The warfare marketing.

Guerrilla is a Spanish word, which means a battle fought by small army against a giant military. It depicts the practice of using forceful measures to accomplish philosophies practiced by a category of people . A guerrilla fighter will always have an edge, as he would be the only one who knows the time and type of attack unlike its rival who could be more vengeful. Guerrilla warfare is rampant today and has been in practice since decades. Most of the times, this type of warfare is used when a minority of people are suppressed or opposed, which could be unfair or for the greater good. The foes are unaware of the type and time of attack against them as the minorities revolt to benchmark their theories.

The guerrilla warfare concept seemed like a good idea to create a lasting impression on people, therefore the marketers in the 1960s started adopting it as a promotional tool (Baltes and Leibing, 2008). The spawning of corporations has made it more difficult than ever to gain attention of the right audience, in such times guerrilla marketing, with its modest budget and facile operation, has proved to be an efficient tool of marketing. The idea of applying the ‘guerrilla’ concept on the audience is not something that all companies would adopt as it is a brave attempt to capture the attention of the audience and it can easily fall flat if not planned and executed cautiously. In comparison to other promotional ideas, guerrilla marketing is taken as a very attractive strategy as it has the advantage of triggering surprised emotions from the audience (Lautenslager, 2007). Assuredly, if people are to experience a sudden change in an ordinary part of their routine, they will be amazed and take notice of what is happening around. It is very well said that guerrilla marketing spreads like love “You will find it at the moment you do not expect it at all. And at the moment you notice the advertisement and start thinking about its message they have what they want – your attention and interest” (Adeniyi, 2013, p. 44).

Look up for a successful example of guerrilla marketing. Wait for the next blog for further discussion. Till then, Fight On!

Adeniyi, A. (2013). Guerrilla marketing: A sustainable tool for entrepreneurs andmarketing practitioners. Journal of Science and Science Education, Vol. 4(1), pp. 44 – 54.

Baltes, G. and I. Leibing, 2008. Guerrilla marketing for information services. Newlib.World, 109: 46-55.

Lautenslager, J.A (2007). Guerilla Marketing, Los Angeles, London Pres.

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4 Responses to The warfare marketing.

  1. Wayne says:

    Guerrilla marketing is a fascinating concept and practice. While it has become more publicized in recent years, your post points out that it existed in the 60’s. Actually, when I think about it, the egalitarian aspects of guerrilla marketing agrees with the flower and people power mentality of the peace, love, and hippie era. Then there is the era’s counterculture stance that coincides with guerrilla marketing’s gutsy challenge to the mainstream marketing of corporate giants. Another 60’s refrain connected to the term, guerrilla, is the Vietnam War and the guerrilla armies and tactics that frustrated American efforts to defeat Hanoi’s expansion efforts into Saigon. You explained that with descriptions of guerrilla warfare in marketing. When you wrote that guerrilla marketing can backfire, it reminded me of the CMGT 500 readings about the dangers of banks and other traditional and staid institutions engaging in guerrilla tactics. I can see how some of those type of organizations would attempt such a surprising tactic to reach a certain target demographic. However, the irony surpasses the opportunities as they could appear somewhat like people experiencing a mid-life crisis who dress and behave like teenagers. Plus, the irony of an established, mainstream enterprise playing the guerrilla seems contrived. I imagine guerrilla marketing has attained a certain hipness, not unlike Che Guevara, that makes it attractive to commercial enterprises and marketers (Che’s popularity and market potential are classic cases of irony — a committed communist and anti-capitalist has become an iconic commodity in a post-communist and capitalist world). Guerrilla marketing is an interesting subject. Thanks for the informative post!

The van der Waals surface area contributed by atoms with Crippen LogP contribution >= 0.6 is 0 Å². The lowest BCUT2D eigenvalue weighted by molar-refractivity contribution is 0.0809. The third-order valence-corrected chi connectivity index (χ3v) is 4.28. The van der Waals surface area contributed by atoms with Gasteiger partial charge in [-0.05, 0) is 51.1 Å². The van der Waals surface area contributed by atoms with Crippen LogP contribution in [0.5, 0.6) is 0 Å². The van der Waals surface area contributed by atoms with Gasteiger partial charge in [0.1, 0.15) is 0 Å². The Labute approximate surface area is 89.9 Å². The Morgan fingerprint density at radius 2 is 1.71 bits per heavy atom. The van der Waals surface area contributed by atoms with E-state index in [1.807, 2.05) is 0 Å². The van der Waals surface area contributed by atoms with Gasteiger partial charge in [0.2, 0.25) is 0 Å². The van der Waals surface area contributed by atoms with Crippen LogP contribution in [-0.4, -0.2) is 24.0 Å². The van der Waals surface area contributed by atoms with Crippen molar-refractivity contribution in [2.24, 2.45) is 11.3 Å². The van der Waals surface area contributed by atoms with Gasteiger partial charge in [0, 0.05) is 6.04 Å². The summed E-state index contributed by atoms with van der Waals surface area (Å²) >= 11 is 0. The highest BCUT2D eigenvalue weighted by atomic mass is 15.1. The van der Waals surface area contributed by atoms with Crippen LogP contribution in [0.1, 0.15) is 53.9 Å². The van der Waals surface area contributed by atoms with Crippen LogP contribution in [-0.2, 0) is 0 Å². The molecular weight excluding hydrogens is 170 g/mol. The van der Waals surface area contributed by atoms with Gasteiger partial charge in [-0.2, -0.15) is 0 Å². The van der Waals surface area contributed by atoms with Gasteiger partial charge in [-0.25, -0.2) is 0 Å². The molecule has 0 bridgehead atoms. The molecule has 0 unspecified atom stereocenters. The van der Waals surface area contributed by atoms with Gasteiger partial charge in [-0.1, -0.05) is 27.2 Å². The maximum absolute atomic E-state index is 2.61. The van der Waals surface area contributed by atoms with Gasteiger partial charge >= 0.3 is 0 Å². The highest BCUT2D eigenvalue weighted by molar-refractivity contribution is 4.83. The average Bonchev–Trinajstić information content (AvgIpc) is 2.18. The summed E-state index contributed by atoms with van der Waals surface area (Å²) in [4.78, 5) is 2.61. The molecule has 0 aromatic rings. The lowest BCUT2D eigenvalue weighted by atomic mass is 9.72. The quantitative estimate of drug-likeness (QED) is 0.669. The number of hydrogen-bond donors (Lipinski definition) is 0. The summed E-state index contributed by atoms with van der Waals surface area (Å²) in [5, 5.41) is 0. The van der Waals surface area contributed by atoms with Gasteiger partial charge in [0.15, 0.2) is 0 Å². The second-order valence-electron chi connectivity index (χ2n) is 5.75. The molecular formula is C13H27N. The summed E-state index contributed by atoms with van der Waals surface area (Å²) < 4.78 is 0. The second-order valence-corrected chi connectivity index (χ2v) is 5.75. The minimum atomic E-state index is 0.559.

• pchoksi says:

      Guerrilla marketing has questioned several basic principles of traditional marketing.There are so many sharp edges to this form of marketing which can easily turn the entire stunt into a failure. It represents pop culture, a tributary that has expanded into a stream of its own.

  2. Graham says:

    Terrific subject! I was fascinated by how marketers adopted Guevara’s military tactics for low cost, effective mindshare. Technological innovation will transform the landscape of this strategy too. Particularly location-enabled messaging (SMS and Push notifications) and augmented reality (google glass and oculus rift) could be game changers for the right, savvy brands.

    • pchoksi says:

      Yes Graham, technology is fast changing the face of marketing as a whole. The variety of ideas that guerrilla marketing has to offer has expanded wide horizons by the use of technology and continues to surprise us.